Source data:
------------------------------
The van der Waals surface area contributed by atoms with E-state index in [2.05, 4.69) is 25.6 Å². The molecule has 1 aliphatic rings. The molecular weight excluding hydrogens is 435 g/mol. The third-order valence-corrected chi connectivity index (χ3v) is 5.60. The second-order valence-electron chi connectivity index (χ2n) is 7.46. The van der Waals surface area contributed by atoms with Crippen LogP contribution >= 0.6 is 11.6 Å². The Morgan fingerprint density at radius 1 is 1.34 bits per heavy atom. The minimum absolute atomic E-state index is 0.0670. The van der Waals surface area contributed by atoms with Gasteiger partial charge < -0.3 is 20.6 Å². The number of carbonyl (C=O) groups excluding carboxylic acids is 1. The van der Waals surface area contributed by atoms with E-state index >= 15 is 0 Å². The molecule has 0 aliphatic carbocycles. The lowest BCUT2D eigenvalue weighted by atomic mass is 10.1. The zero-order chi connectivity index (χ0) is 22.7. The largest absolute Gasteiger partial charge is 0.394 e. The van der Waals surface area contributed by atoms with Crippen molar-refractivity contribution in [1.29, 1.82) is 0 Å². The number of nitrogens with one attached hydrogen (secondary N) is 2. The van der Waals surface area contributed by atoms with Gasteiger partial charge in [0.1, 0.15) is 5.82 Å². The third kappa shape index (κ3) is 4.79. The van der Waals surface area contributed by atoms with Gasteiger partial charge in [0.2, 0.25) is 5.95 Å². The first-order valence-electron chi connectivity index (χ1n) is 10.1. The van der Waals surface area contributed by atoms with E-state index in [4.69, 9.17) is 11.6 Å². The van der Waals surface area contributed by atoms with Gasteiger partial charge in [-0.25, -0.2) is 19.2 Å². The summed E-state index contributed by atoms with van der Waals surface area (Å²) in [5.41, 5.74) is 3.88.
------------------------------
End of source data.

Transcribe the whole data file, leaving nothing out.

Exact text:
The van der Waals surface area contributed by atoms with E-state index in [2.05, 4.69) is 25.6 Å². The molecule has 1 aliphatic rings. The molecular weight excluding hydrogens is 435 g/mol. The third-order valence-corrected chi connectivity index (χ3v) is 5.60. The second-order valence-electron chi connectivity index (χ2n) is 7.46. The van der Waals surface area contributed by atoms with Crippen LogP contribution >= 0.6 is 11.6 Å². The Morgan fingerprint density at radius 1 is 1.34 bits per heavy atom. The minimum absolute atomic E-state index is 0.0670. The van der Waals surface area contributed by atoms with Gasteiger partial charge < -0.3 is 20.6 Å². The number of carbonyl (C=O) groups excluding carboxylic acids is 1. The van der Waals surface area contributed by atoms with E-state index >= 15 is 0 Å². The molecule has 0 aliphatic carbocycles. The lowest BCUT2D eigenvalue weighted by atomic mass is 10.1. The zero-order chi connectivity index (χ0) is 22.7. The largest absolute Gasteiger partial charge is 0.394 e. The van der Waals surface area contributed by atoms with Crippen molar-refractivity contribution in [1.29, 1.82) is 0 Å². The number of nitrogens with one attached hydrogen (secondary N) is 2. The van der Waals surface area contributed by atoms with Gasteiger partial charge in [0.1, 0.15) is 5.82 Å². The third kappa shape index (κ3) is 4.79. The van der Waals surface area contributed by atoms with Gasteiger partial charge in [0.2, 0.25) is 5.95 Å². The first-order valence-electron chi connectivity index (χ1n) is 10.1. The van der Waals surface area contributed by atoms with E-state index in [4.69, 9.17) is 11.6 Å². The van der Waals surface area contributed by atoms with Gasteiger partial charge in [-0.25, -0.2) is 19.2 Å². The summed E-state index contributed by atoms with van der Waals surface area (Å²) in [5.41, 5.74) is 3.88.